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The ‘Verkhovna Rada’ or the parliament of Ukraine adopted the Law of Ukraine “On National Geospatial Data Infrastructure” (bill No. 2370) which established free access to relevant information for citizens and economic entities.
The law establishes the legal foundations for the creation, operation and development of national geospatial data infrastructure, defining principles for its creation and development.
According to the law, a modern system of meeting the requirements of society in all types of geographic information will be formed, crosssectoral integration of geospatial data and land register data will be provided, and basic and thematic geospatial data and metadata created by both public sector and monopoly enterprises will become available on the Internet.
It is proposed to finance the creation, operation and development of national geospatial data infrastructure at the expense of state and local budgets, funds of institutions, organizations and enterprises, contracting authorities in accordance with concluded contracts and other sources not prohibited by law. To create a national geospatial data infrastructure, existing geospatial data already created by public authorities will be used. Most provisions of this law enter into force on January 1, 2021. www.ukrinform.net
The spread and effects of COVID-19 can be best understood considering space and time.
As governments are responding to COVID-19, more leaders are recognizing the value of “knowing the where.” The importance of knowing where the outbreak is growing, where high risk populations are, where the hospital beds and important medical resources are, and where to deploy resources is essential. “Knowing the where” informs better decision-making.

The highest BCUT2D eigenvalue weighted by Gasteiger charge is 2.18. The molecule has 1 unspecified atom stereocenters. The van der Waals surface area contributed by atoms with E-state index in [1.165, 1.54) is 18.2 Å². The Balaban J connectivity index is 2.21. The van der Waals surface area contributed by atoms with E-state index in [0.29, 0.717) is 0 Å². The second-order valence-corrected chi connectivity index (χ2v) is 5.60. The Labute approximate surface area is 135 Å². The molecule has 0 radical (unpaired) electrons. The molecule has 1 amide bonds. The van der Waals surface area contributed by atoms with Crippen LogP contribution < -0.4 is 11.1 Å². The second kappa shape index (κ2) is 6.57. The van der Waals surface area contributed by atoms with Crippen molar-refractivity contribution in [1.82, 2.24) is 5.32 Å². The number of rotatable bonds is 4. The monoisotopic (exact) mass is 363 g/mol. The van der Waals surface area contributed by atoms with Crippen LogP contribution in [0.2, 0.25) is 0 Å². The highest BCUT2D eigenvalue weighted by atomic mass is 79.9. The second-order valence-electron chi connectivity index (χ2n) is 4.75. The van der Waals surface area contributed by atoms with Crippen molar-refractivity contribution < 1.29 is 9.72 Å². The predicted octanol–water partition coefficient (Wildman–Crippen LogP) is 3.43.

In an effort to better understand the where, governments are recognizing the value of geospatial information and technologies and are engaging geospatial professionals to help them better understand the where to help them in their decision-making and response.
Geospatial professionals bring unique analytical and visualization skills to the table that help responders and decision-makers visualize where the pandemic is spreading more quickly and can make the important decisions regarding where response and resource needs need to be focused. The value of telling the story through a map coupled with a geospatial dashboard provides a view of the event not readily seen in a table such as a spreadsheet.
Beyond visualizing existing data, we can connect data from a location perspective, which enhances the value of the data sources being integrated. Equally important in this event is data on COVID-19 cases and testing packaged and shared in a way useful to scientists.
The information necessary to empower all partners already exists.
Current nationwide models and response efforts may not benefit from the details of local geographic parameters. Local or statewide models and response efforts may not fully take advantage of the data from other areas of the country. Hospitals are surveyed by both federal and state agencies, and the results of those surveys are not readily available to the hospitals working together to care for patients. Nationwide geospatial data will empower a coalition of participants with a better understanding of the spread and impacts of COVID-19 and improve mitigation actions.